New Overnight Developments Abroad: Stocks Fall After G-20 Talks Only of Broad Objectives

November 17, 2008

Stocks fell 2.5% in Australia, 2.2% in Indonesia, 2.0% in Vietnam, 1.9% in the Philippines, 1.4% in Germany, 1.3% in France, 1.2% in Britain, 1.0% in India and 0.9% in South Korea. Exceptions to this trend were Japan (+0.7%) and China (+2.2%).

Group of 20 leaders did not announce any specific coordinated policy initiatives. They will meet again by April.

The dollar is mostly lower, with drops of 1.1% against sterling, 0.8% versus the yen, 0.5% against the euro, 0.4% relative to the Swiss franc and 0.1% against the kiwi.

Oil fell by a dollar (or 1.8%) to $56.04. The U.S. currency advanced 1.4% against the Australian dollar and 0.4% versus the Canadian dollar. The Indonesian rupiah fell over 2% against the dollar after news that GDP slowed to 6.1% y/y in 3Q, which was a six-quarter low. Gold remains steady at $743.40/ounce.

Sovereign bond yields are mixed. Gilts up 4 bps. 10-year JGB’s off 0.5 bp to 1.495%.

Japan confirmed a recession, as real GDP slid 0.4% saar in 3Q after a downwardly revised 3.7% annualized plunge in the second quarter. Compared to 3Q07, real GDP edged down 0.1%, and the GDP deflator fell by 1.6%, same as its on-year drop in 2Q. The Tertiary index measuring Japanese service-sector activity fell by 0.6% in both September and 3Q08. Wages rose 0.2% y/y in September after a gain of 0.1% in the year to August.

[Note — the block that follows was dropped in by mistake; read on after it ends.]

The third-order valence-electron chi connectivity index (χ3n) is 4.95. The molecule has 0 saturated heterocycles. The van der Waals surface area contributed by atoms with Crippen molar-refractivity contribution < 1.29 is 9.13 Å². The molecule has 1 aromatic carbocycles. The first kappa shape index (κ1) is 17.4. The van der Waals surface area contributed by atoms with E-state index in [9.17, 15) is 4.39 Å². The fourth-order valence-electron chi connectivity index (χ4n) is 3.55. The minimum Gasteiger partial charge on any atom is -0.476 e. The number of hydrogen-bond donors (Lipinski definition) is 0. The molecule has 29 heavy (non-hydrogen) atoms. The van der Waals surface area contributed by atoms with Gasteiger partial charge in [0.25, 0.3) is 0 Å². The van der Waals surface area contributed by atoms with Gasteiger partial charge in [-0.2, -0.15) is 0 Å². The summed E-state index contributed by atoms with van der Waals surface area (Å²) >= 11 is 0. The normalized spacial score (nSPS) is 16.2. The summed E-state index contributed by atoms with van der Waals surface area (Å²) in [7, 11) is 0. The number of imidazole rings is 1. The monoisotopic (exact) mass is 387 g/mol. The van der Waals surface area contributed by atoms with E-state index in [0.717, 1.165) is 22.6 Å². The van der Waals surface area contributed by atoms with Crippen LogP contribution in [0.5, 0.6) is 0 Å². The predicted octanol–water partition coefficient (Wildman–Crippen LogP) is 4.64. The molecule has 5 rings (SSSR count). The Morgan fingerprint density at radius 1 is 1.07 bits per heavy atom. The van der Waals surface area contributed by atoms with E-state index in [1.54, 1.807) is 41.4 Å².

Australian retail sales volume firmed only 0.1% in the third quarter, much less than anticipated, following a 0.2% drop in 2Q. With a still-high cash rate of 5.25%, Australia is flirting with a recession.

Britain’s Rightmove house price index fell 2.9% in November from October, its greatest monthly drop since December 2006, and by 7.1% from November 2007, up from a year-over-year decline of 4.9% in October. The index has fallen 8.1% in the past six months.

The British CBI forecasts a 1.7% drop in real GDP next year, most in several decades.

Short-term money market rates in Euroland (Euribor) continued to settle back. The 3-month is now at 4.191%, lowest since July 2007 before the crisis.

Euroland’s trade deficit on a seasonally adjusted basis was EUR 5.7 bn in September, identical to August’s result. The unadjusted balance was in deficit by EUR 5.6 bn compared to a surplus of EUR 2.9 bn in September 2007. From a year ago, imports soared 16.1% in September and 10.3% in January-September.

French business sentiment, according to the Bank of France index, reached its lowest level since the start of that series in 1987. The 77 reading in October was down from 86 in September. The central bank projects a 0.5% decline in GDP this quarter following a 0.1% uptick in 3Q08.

Nishimura of the Bank of Japan said global financial market tensions are rising. Weber of the Bundesbank and ECB said he is not confident about fourth-quarter growth and that falling inflation creates scope for easing monetary policy. U.S. President-Elect Obama pledged to do whatever it takes to revive economic activity and that such is a higher near-term priority than cutting the budget deficit. Sweden’s Finance Minister Borg revealed that new measures for banks are under consideration. Canadian Prime Minister Harper hinted that another fiscal stimulus and an end to a string of 11 consecutive budget surpluses may be coming.


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